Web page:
Heartbroken

It had just rained. Steam rose from the pavement. As soon as I walked out of the air-conditioned building, I felt as though I had walked into a rainforest.

This is a frequent feeling in Florida, especially after rain falls. I walked along a boardwalk situated just feet above a damp, swampy marsh and reached a deck on the end, looking onto a lake. The sounds of frogs and birds played as the hum of the freeway could be heard in the distance. I sat down, alone, on the damp wood staring at my phone, waiting to hear the fate of something I’ve earnestly and whole-heartedly prayed about for the last twenty-five months.

With every slight blow of the wind, droplets fell from the trees and onto the screen of my phone. And every minute or so, each verdict was read, leading up to that final moment: the sentence. Life in prison without parole or death.

Tears streamed down my face as I said out loud, “Please Jesus. Please.” Please God. Don’t let them do this. Don’t let them give this precious man a sentence of death.

As someone who has, for a long time, been a strong supporter of the death penalty, I have never so badly wished for a life sentence. But for some reason, from the moment I first saw the picture of this man in the grainy survellience tapes released by the FBI, I have wanted nothing more than to see him turn his life around, even if it is in prison, and feel remorseful while being redeemed by the blood shed by Jesus. I have wanted nothing more than to see this man in heaven one day, and to be able to call him my brother for eternity.

And that’s what I’ve prayed. Nearly every day for the last two years and one month, I have earnestly prayed for his man, for his heart, for his soul, for his mind, for his family–for everything, all to lead up to his eventual faith and salvation in our one true God and His Son.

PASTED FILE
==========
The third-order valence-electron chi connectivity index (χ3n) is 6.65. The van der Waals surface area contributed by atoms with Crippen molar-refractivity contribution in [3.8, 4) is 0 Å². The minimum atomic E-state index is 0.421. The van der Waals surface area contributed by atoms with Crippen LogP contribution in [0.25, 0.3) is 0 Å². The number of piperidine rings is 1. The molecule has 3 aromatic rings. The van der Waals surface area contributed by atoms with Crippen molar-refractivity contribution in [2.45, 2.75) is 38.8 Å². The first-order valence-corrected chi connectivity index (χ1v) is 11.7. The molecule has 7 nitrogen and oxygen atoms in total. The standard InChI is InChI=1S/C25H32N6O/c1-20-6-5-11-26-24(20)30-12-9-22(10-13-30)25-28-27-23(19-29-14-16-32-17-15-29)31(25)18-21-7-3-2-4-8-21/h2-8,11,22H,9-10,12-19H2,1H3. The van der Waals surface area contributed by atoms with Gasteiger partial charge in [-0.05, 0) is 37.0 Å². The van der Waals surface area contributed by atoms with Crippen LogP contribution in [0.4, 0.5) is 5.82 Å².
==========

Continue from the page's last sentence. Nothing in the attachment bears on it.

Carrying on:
My thought process was: if Dzhokhar (“Jahar”) spends his life in prison, it will essentially buy him more time on this earth, thus more time to make that turn and receive that redemption he so desperately needs. If he dies, unchanged, that’s it. There are no second chances. He needed all the time he could get to remain on this earth, and if that meant life in prison, then that’s what he would get.

I have almost always taken the side of the prosecution in every last case I’ve ever studied, followed, and read. For crying out loud, I almost went to law school to become a prosecutor so I could personally play a huge part in helping convict these criminals who, by all accounts, I believed certainly deserve death for what they’ve done (should it be a capital offense). And even though this man has done heinous, awful, terrible things, I never once believed the death penalty was justified for him. Not for a second.

People often ask me, “Why him?” Why do I feel so strongly about wishing the best for him, when my past shows I always want “the worst” for others? I don’t have an answer to that, because all I can say, without a doubt in my mind, is God has placed this tremendous love for him within my heart. God has placed it within me to pray for this man, to pray for his salvation, and to pray for his redemption. Because if we’re being honest here: I have never wished that for a convicted criminal until now.